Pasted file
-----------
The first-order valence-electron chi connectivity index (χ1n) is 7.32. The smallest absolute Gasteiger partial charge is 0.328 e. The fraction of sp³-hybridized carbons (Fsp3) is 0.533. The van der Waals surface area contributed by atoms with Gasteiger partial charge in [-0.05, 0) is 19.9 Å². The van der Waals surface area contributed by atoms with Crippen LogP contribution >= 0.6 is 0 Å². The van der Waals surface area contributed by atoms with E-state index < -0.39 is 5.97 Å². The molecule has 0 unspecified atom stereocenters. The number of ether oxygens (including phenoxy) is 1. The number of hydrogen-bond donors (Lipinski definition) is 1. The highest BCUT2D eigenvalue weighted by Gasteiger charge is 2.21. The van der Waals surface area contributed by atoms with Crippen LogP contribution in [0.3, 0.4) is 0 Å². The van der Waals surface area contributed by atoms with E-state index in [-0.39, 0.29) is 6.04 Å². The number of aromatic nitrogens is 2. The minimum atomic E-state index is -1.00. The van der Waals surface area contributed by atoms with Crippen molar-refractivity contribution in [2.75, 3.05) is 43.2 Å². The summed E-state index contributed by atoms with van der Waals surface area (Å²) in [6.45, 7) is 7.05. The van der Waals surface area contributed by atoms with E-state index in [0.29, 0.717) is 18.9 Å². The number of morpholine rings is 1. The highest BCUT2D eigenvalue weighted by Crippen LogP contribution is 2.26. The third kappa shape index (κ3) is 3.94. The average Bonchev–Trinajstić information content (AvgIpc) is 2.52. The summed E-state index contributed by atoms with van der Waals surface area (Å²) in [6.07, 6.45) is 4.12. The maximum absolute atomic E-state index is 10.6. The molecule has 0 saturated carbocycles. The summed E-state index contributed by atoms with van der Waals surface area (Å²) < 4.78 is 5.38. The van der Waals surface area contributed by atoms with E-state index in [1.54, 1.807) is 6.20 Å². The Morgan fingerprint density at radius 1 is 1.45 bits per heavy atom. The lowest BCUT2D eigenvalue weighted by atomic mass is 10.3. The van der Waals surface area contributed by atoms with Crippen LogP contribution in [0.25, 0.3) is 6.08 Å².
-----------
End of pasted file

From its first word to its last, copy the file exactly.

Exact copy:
The first-order valence-electron chi connectivity index (χ1n) is 7.32. The smallest absolute Gasteiger partial charge is 0.328 e. The fraction of sp³-hybridized carbons (Fsp3) is 0.533. The van der Waals surface area contributed by atoms with Gasteiger partial charge in [-0.05, 0) is 19.9 Å². The van der Waals surface area contributed by atoms with Crippen LogP contribution >= 0.6 is 0 Å². The van der Waals surface area contributed by atoms with E-state index < -0.39 is 5.97 Å². The molecule has 0 unspecified atom stereocenters. The number of ether oxygens (including phenoxy) is 1. The number of hydrogen-bond donors (Lipinski definition) is 1. The highest BCUT2D eigenvalue weighted by Gasteiger charge is 2.21. The van der Waals surface area contributed by atoms with Crippen LogP contribution in [0.3, 0.4) is 0 Å². The van der Waals surface area contributed by atoms with E-state index in [-0.39, 0.29) is 6.04 Å². The number of aromatic nitrogens is 2. The minimum atomic E-state index is -1.00. The van der Waals surface area contributed by atoms with Crippen molar-refractivity contribution in [2.75, 3.05) is 43.2 Å². The summed E-state index contributed by atoms with van der Waals surface area (Å²) in [6.45, 7) is 7.05. The van der Waals surface area contributed by atoms with E-state index in [0.29, 0.717) is 18.9 Å². The number of morpholine rings is 1. The highest BCUT2D eigenvalue weighted by Crippen LogP contribution is 2.26. The third kappa shape index (κ3) is 3.94. The average Bonchev–Trinajstić information content (AvgIpc) is 2.52. The summed E-state index contributed by atoms with van der Waals surface area (Å²) in [6.07, 6.45) is 4.12. The maximum absolute atomic E-state index is 10.6. The molecule has 0 saturated carbocycles. The summed E-state index contributed by atoms with van der Waals surface area (Å²) < 4.78 is 5.38. The van der Waals surface area contributed by atoms with E-state index in [1.54, 1.807) is 6.20 Å². The Morgan fingerprint density at radius 1 is 1.45 bits per heavy atom. The lowest BCUT2D eigenvalue weighted by atomic mass is 10.3. The van der Waals surface area contributed by atoms with Crippen LogP contribution in [0.25, 0.3) is 6.08 Å².